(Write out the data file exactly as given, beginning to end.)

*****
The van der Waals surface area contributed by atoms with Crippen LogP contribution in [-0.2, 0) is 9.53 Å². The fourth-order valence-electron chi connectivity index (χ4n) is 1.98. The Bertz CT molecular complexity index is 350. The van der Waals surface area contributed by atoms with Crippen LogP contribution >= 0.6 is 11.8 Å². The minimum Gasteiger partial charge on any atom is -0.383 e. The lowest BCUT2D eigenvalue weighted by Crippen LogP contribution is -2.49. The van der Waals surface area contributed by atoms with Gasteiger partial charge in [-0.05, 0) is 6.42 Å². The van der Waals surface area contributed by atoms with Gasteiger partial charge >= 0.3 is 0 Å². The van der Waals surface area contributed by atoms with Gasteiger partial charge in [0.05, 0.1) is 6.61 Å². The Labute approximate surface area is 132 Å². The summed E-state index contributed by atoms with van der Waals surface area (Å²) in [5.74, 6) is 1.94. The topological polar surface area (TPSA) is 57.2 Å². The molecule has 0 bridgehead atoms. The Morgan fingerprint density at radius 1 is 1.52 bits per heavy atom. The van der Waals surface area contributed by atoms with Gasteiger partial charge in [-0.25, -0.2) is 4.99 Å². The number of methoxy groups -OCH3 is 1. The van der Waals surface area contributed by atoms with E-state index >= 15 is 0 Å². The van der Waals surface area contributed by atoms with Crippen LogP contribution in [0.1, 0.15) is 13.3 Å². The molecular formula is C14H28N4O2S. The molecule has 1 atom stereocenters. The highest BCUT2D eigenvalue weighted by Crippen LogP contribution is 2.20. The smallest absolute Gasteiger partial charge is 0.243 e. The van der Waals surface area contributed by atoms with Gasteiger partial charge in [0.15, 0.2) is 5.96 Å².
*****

The van der Waals surface area contributed by atoms with Crippen LogP contribution in [-0.2, 0) is 9.53 Å². The fourth-order valence-electron chi connectivity index (χ4n) is 1.98. The Bertz CT molecular complexity index is 350. The van der Waals surface area contributed by atoms with Crippen LogP contribution >= 0.6 is 11.8 Å². The minimum Gasteiger partial charge on any atom is -0.383 e. The lowest BCUT2D eigenvalue weighted by Crippen LogP contribution is -2.49. The van der Waals surface area contributed by atoms with Gasteiger partial charge in [-0.05, 0) is 6.42 Å². The van der Waals surface area contributed by atoms with Gasteiger partial charge >= 0.3 is 0 Å². The van der Waals surface area contributed by atoms with Gasteiger partial charge in [0.05, 0.1) is 6.61 Å². The Labute approximate surface area is 132 Å². The summed E-state index contributed by atoms with van der Waals surface area (Å²) in [5.74, 6) is 1.94. The topological polar surface area (TPSA) is 57.2 Å². The molecule has 0 bridgehead atoms. The Morgan fingerprint density at radius 1 is 1.52 bits per heavy atom. The van der Waals surface area contributed by atoms with Gasteiger partial charge in [-0.25, -0.2) is 4.99 Å². The number of methoxy groups -OCH3 is 1. The van der Waals surface area contributed by atoms with E-state index >= 15 is 0 Å². The van der Waals surface area contributed by atoms with Crippen LogP contribution in [0.1, 0.15) is 13.3 Å². The molecular formula is C14H28N4O2S. The molecule has 1 atom stereocenters. The highest BCUT2D eigenvalue weighted by Crippen LogP contribution is 2.20. The smallest absolute Gasteiger partial charge is 0.243 e. The van der Waals surface area contributed by atoms with Gasteiger partial charge in [0.15, 0.2) is 5.96 Å².